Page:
If such evidence exists, the public has not seen it. The most that the administration claims right now, in the real world, is that assistants to bin Laden have been financially linked to a few of the hijackers. But we don't know which hijackers or the nature of the links, because they won't tell us. On grounds that the evidence is being withheld if it exists, the LP has to oppose the war.
"The Libertarian Party must take a more cautious stance about the military attacks on Afghanistan's Taliban government...it is a sovereign nation, and a military strike against it is an act of war. According to Article I, Section 8 of the U.S. Constitution, only the United States Congress has the power to declare war."
The Bush administration has already called for the overthrow of the Taliban, and there has been no declaration of war. On these grounds, then, the LP has to oppose the war.
"If military action against the government of Afghanistan is indeed appropriate, then the U.S. Congress should establish this by debating and passing an official declaration of war. Such an action would make the attack constitutionally legitimate, and protect the vital separation of powers upon which this nation's government was founded."
Again, there has been no declaration of war. On these grounds, then, the LP has to oppose the war.
"The United States government should also announce clear, measurable, and finite goals for this War on Terrorism. Any military action must not be allowed to turn into an endless, global war against numberless, shadowy targets. America's best interests will be served by decisive action that targets the guilty, spares the innocent, and ends as quickly as possible."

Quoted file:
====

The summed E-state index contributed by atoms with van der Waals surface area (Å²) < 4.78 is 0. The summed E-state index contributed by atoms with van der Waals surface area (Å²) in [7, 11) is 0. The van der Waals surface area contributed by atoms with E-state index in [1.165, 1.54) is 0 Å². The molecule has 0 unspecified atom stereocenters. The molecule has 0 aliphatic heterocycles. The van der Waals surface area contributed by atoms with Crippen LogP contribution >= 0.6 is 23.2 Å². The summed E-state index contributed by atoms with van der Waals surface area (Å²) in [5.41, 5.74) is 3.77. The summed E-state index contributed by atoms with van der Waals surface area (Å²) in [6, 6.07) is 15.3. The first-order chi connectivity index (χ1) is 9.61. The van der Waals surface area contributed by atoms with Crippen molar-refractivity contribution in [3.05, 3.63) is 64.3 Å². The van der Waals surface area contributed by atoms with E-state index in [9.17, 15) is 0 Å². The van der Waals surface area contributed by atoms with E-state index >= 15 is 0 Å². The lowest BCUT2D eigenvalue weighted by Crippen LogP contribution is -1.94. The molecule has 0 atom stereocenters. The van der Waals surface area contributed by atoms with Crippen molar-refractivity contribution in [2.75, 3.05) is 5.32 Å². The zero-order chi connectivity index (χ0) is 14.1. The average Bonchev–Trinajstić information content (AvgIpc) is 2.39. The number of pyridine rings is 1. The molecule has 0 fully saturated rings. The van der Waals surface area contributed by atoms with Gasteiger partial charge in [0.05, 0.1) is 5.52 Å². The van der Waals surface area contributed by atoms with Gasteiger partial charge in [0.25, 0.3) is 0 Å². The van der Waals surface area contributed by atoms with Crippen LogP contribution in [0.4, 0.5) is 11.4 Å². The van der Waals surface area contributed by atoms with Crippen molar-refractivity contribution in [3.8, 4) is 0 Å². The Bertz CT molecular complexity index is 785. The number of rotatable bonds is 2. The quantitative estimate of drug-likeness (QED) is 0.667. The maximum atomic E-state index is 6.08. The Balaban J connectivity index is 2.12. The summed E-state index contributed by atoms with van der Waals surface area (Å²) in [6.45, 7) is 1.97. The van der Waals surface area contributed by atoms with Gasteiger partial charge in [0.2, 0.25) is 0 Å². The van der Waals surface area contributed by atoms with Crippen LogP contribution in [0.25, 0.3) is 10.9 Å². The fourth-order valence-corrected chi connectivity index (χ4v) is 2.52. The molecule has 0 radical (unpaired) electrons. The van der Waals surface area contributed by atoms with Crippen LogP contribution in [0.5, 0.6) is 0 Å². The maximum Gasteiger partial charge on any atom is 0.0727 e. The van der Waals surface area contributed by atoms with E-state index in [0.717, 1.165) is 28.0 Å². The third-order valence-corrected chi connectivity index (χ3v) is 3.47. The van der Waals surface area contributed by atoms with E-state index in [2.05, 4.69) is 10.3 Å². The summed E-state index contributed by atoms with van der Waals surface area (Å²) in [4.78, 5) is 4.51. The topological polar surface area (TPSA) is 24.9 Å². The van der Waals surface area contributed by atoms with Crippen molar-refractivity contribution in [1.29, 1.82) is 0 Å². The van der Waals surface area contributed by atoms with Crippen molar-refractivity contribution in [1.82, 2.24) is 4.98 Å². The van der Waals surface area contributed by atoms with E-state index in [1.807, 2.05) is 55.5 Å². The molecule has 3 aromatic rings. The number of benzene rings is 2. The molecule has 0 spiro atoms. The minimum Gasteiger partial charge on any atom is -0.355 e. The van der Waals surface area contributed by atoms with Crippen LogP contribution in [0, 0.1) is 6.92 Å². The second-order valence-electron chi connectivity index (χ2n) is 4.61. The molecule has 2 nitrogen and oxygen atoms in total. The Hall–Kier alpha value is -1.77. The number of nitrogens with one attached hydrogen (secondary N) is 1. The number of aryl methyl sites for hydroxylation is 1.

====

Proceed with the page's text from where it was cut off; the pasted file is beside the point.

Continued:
Bush has already said that this will be an unending war against evil. On these grounds, then, the LP has to oppose the war.
"Finally, the United States has an obligation to consider a new, positive approach to foreign policy for the future."
There has been no talk of a new foreign policy. All talk is going in the other direction: towards a worse foreign policy. On these grounds, then, the LP has to oppose the war.
Based on its own statement in light of the actual facts, the LP has to be against the war. How, then, can we account for the opening salvo, which is clearly designed to give the war a libertarian cover? Either members of the LP don't read the papers, or they support the war and all their qualifiers are balderdash.
In that case, can we look forward to the following press releases?
"The Congress has voted for raising the minimum wage. The LP adds its voice to those who support higher wages, but cautions that higher wages should not lead to unemployment."
"The Bush administration has reinstituted the draft. The LP supports the raising of armies in defense of the nation, so long as war is constitutionally declared, but cautions against forcing people to serve against their will."
"The Supreme Court has legalized wiretaps without warrants. The LP supports the effort to solve crimes through every legal means, but warns against intrusions into people's privacy."
"The Justice Department has broken up Microsoft. The LP too champions small business, provided large businesses are not arbitrarily broken up to create them."
"The government has opened concentration camps to house its enemies. The LP supports actions against society's most violent elements, even as it cautions that civil liberties should be respected."
At some point, you begin to get the feeling that the LP doesn't understand much about the nature of government.
October 17, 2001
Llewellyn H. Rockwell, Jr. [send him mail], is editor of LewRockwell.com.
Copyright © 2001 LewRockwell.com